The other day, as Mark was driving us to work, we were treated to Ob-La-Di, Ob-La-Da on Radio Dos as we were inching our way through the daily Lindora grind. I’ve heard this song at least 100 times (iTunes reports a mere 43, but I’ve reset the counters a couple of times). I was humming along when I thought of something:
I’m listening to The Beatles. Studio-era Beatles.
I started to wonder — which I did aloud, as I often do when commuting with Mark — which of The Beatles’ incarnations were more popular? Depending on whom you ask, Studio-era gets more airplay. But does that make them more interesting?
Allow me to dig a little deeper on this one…
First off, let’s make sure we’re all speaking-dy the same lingua-dy. I refer to basically only two eras of The Beatles: the British Invasion, and Studio. (I’m sure you could break it down further, but we’re only talking a mere decade of existence, so let’s dispense with splitting hairs on this one.) I consider these two very important for one simple reason: the latter is when they got all weird.
For the record, I love Studio Beatles. But not everyone dug the sitar at first.
British Invasion Beatles changed the face of rock music as we know it. The Fab Four stormed the world and captured a lot of attention with with catchy music, a few snappy covers, and some very well-played marketing (the movies ring any bells?) that solidified their popularity.
Studio Beatles(is it just me, or is this starting to sound like “Malibu Barbie”?) took their popularity, and used it to allow them the freedom to do things they couldn’t have done without their existing fame. (Well, that, plus a visit to India and a number of drug-related issues.) They created music that was, by definition, experimental — it hadn’t been done before.
The breakpoint album for all of this is Revolver (1966). Prior to this album are songs such as Help!, Paperback Writer, I Want To Hold Your Hand, She Loves You, A Hard Day’s Night, Nowhere Man, and Drive My Car. After Revolver are With A Little Help, I Am The Walrus, Strawberry Fields Forever, All You Need Is Love, Helter Skelter, Ob-La-Di, Ob-La-Da, Revolution, and Let It Be. Revolver itself is a transitionary album, including Taxman, Eleanor Rigby, Yellow Submarine, and Good Day Sunshine.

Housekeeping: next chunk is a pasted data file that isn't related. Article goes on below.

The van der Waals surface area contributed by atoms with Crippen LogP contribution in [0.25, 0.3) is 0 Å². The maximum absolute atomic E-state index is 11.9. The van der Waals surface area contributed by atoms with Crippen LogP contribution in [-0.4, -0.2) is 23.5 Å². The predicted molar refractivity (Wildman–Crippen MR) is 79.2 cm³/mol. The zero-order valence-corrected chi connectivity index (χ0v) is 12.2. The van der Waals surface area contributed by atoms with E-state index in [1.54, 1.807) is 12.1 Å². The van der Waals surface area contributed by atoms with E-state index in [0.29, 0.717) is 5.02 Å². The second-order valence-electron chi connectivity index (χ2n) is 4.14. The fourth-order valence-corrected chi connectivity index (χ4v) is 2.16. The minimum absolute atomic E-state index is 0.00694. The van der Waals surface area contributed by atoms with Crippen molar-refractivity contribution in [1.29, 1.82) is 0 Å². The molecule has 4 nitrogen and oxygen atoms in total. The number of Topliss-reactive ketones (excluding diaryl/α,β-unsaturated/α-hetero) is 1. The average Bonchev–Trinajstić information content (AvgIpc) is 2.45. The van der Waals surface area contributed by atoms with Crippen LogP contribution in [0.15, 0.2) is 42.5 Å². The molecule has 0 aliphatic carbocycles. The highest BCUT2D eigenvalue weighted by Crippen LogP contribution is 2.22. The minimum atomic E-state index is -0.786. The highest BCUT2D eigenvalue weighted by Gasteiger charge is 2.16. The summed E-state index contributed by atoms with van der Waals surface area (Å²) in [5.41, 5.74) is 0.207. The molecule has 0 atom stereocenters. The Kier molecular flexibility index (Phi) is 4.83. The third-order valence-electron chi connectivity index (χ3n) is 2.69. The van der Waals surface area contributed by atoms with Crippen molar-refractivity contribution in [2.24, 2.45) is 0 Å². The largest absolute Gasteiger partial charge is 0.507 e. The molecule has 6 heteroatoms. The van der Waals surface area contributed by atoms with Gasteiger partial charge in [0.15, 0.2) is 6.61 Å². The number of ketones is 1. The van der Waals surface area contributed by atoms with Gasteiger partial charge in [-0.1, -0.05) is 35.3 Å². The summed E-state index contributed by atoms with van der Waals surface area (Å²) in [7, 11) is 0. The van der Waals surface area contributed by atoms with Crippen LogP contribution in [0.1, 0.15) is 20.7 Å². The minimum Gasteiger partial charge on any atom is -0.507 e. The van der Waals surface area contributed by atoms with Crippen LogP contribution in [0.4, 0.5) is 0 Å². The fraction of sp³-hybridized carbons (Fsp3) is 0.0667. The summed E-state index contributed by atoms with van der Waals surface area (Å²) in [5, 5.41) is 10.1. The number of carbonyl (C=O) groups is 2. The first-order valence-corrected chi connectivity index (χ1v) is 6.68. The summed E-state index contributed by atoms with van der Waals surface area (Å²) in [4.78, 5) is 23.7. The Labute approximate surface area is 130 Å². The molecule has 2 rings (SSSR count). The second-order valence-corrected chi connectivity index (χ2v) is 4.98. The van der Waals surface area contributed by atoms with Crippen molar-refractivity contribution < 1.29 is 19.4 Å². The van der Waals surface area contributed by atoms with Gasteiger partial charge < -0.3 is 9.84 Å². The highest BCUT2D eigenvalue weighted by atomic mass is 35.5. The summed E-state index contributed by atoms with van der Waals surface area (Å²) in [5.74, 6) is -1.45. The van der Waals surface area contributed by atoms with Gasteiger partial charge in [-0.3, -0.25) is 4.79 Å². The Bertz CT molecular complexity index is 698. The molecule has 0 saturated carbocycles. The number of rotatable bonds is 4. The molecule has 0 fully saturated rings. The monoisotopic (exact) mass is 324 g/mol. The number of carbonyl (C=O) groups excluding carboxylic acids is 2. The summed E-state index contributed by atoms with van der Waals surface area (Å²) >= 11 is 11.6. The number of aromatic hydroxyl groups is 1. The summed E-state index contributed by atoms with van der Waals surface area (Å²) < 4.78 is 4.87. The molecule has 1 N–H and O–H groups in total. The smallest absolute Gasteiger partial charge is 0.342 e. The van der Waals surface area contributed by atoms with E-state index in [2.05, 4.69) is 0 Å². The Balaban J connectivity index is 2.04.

I know what you’re thinking: What’s the difference?
Listen to the music. Not just the words, but the instruments (aside from the sitar, there’s much more orchestral arrangements and alternative devices like the mellotron), the layers of sound (A Day In The Life, as a perfect example), the vocals (Helter Skelter, I Am The Walrus), and even how it was all put together (if you listen to Strawberry Fields Forever, you can here where the song slows down — that was done by hand, slowing the mixing tape with a finger).
Prior to Revolver, the music is more recognisable. But after India, some new elements played into Revolver, and after The Beatles gave up touring, they put all their energy into what was next.And that next album was Sgt. Pepper’s Lonely Hearts Club Band. An album that, according to some, caused Brian Wilson to give up on Smile and sink deeper into mental illness — he believed that The Beatles had beaten him to what he had been trying to create.
And yet, I think, the Studio Beatles get more airplay. Not the weird stuff per se — you’re more likely to hear Hey Jude, Hello Goodbye, When I’m Sixty-Four, or Come Together. But it seems to be more of the latter.
So what do you think? British Invasion, or Studio? Which do you choose, and why?